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Can Romney break the Democrats' lock on the Jewish vote?

Jews overwhelmingly support Obama, but the GOP candidate believes enough are dissatisfied with the president's Mideast policies to sway the electoral count in key states.

August 12, 2012|By Dan Schnur
  • Republican presidential candidate Mitt Romney greets Israel's Prime Minister Benjamin Netanyahu. The challenges for Romney are steep, as Jewish voters remain deeply supportive of Obama's reelection. Most have decided that the president's goals on economic, environmental and social policy outweigh their reservations on Middle Eastern matters.
Republican presidential candidate Mitt Romney greets Israel's… (Muammar Awad / MCT )

Have you heard the one about the Westside Jewish Republican Club? Its members take turns hosting the gatherings, and they meet each month in the host's car.

The Democrats' advantage among Jewish voters might not be quite that extreme, but there's no question that the Jewish community in this country has always leaned strongly toward the Democratic Party and its candidates. Ronald Reagan and George H.W. Bush achieved a high-water mark for the GOP by winning more than 30% of the Jewish vote during their elections in the 1980s. But in the last 20 years, no Republican presidential nominee has won even a quarter of the Jewish vote. Four years ago, Barack Obama won among Jewish voters over John McCain by a margin of 78% to 22% (a bigger margin, by 10 points, than his advantage among Latinos).

But even in the face of this vast historical imbalance, Republicans see an opportunity this year to make inroads for Jewish votes. They believe that President Obama's record on issues relating to Israel and the Middle East has created an opportunity. Recent polling by the Public Religion Research Institute shows that Jewish voters still lean strongly leftward, favoring abortion rights and same-sex marriage at almost unanimous levels, and strongly supporting Obama on most economic issues as well. But the Jewish community is much more equivocal on questions regarding the Middle East conflict, with barely one-third supporting Obama's approach on this front.

COMMENTARY AND ANALYSIS: Presidential Election 2012

Many U.S. Jews were troubled by Obama's early insistence on a settlement freeze. They also took umbrage at his use of the emotionally charged term "occupation" in reference to the Israeli military presence in Palestinian territory in a seminal speech in Cairo during his first months in office. The ongoing coolness between Obama and Israeli Prime Minister Benjamin Netanyahu has not helped matters, nor has the administration's emphasis on diplomacy over military engagement when it comes to Iran's nuclear facilities. It was these issues that Mitt Romney felt opened a small but important window of opportunity that made it worth his going to Israel at the end of July.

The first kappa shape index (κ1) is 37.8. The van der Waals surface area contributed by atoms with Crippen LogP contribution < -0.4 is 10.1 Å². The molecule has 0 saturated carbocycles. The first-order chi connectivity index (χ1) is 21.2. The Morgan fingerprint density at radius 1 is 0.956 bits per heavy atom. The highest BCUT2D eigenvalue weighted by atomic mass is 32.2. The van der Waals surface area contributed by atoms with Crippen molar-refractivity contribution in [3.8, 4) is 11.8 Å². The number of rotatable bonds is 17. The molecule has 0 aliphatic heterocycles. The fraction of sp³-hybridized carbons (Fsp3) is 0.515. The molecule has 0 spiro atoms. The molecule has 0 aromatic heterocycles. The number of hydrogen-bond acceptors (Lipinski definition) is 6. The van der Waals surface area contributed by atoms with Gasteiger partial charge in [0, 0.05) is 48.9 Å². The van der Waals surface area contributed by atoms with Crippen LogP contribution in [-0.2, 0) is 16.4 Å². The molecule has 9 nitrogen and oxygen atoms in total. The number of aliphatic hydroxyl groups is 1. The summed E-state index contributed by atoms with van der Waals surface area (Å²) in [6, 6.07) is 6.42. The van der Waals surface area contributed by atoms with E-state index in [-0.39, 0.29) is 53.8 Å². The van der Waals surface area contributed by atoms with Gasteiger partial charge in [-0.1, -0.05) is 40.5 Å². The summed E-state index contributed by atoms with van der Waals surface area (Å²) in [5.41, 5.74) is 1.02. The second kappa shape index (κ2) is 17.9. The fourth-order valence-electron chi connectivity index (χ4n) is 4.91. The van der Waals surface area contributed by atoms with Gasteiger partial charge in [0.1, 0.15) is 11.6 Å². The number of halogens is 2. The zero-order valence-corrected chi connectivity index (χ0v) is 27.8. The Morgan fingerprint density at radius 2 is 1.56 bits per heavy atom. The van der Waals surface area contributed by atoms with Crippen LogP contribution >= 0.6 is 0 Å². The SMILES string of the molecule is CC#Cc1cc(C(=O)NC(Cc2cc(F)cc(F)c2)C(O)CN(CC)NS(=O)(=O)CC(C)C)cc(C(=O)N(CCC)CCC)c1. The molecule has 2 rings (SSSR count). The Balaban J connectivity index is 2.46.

Though the media coverage of Romney's trip was dominated by his ill-chosen observations about the London Olympic Games, his stop in Jerusalem allowed him to reinforce the contrast he hopes to draw between Obama's approach to the Middle East and his own. Even Romney's comments about the link between the Palestinians' economic and cultural challenges, which drew widespread criticism from international quarters, probably did him more good than harm with Jewish voters who are dissatisfied with Obama's approach to the Middle East.

The challenges for Romney are steep, as Jewish voters remain deeply supportive of Obama's reelection. Most have decided that the president's goals on economic, environmental and social policy outweigh their reservations on Middle Eastern matters. Some also doubt that the full-throated support that Republican leaders have demonstrated for Netanyahu's Likud government represents the best path to peace. But a statistically relevant segment of the Jewish community — between 10% and 15% — has indicated a willingness to consider shifting from the Democratic to the GOP candidate this year. Even such a sizable shift would not allow Romney to win anything close to a majority of Jewish voters, but it could provide his campaign with opportunities in key swing states such as Florida, Nevada and Pennsylvania.

Take Florida. Although the state's Jewish community represents only about 4% the population, Jewish voters make up more than 8% of the electorate. In a state still known for hanging chads and butterfly ballots, and where most polls show this year's race within the margin of error, an increase in Romney's support to the levels that Reagan attracted could determine the outcome there.

Romney's campaign team also understands that Israel is a matter of critical importance to evangelical voters, many of whom are still lukewarm in their support for a Mormon candidate. Romney also hopes he'll be helped by the rapid growth in this country's Orthodox Jewish community, whose members tend to place a higher priority on the Middle East than on domestic policy.

Still, the vast majority of Jewish voters will not give Romney even a moment's consideration before casting their ballots this fall. The question is whether enough of them are sufficiently concerned by the incumbent's relationship with Israel for the challenger's trip there to make a difference.

Dan Schnur is the director of the Jesse M. Unruh Institute of Politics at USC.

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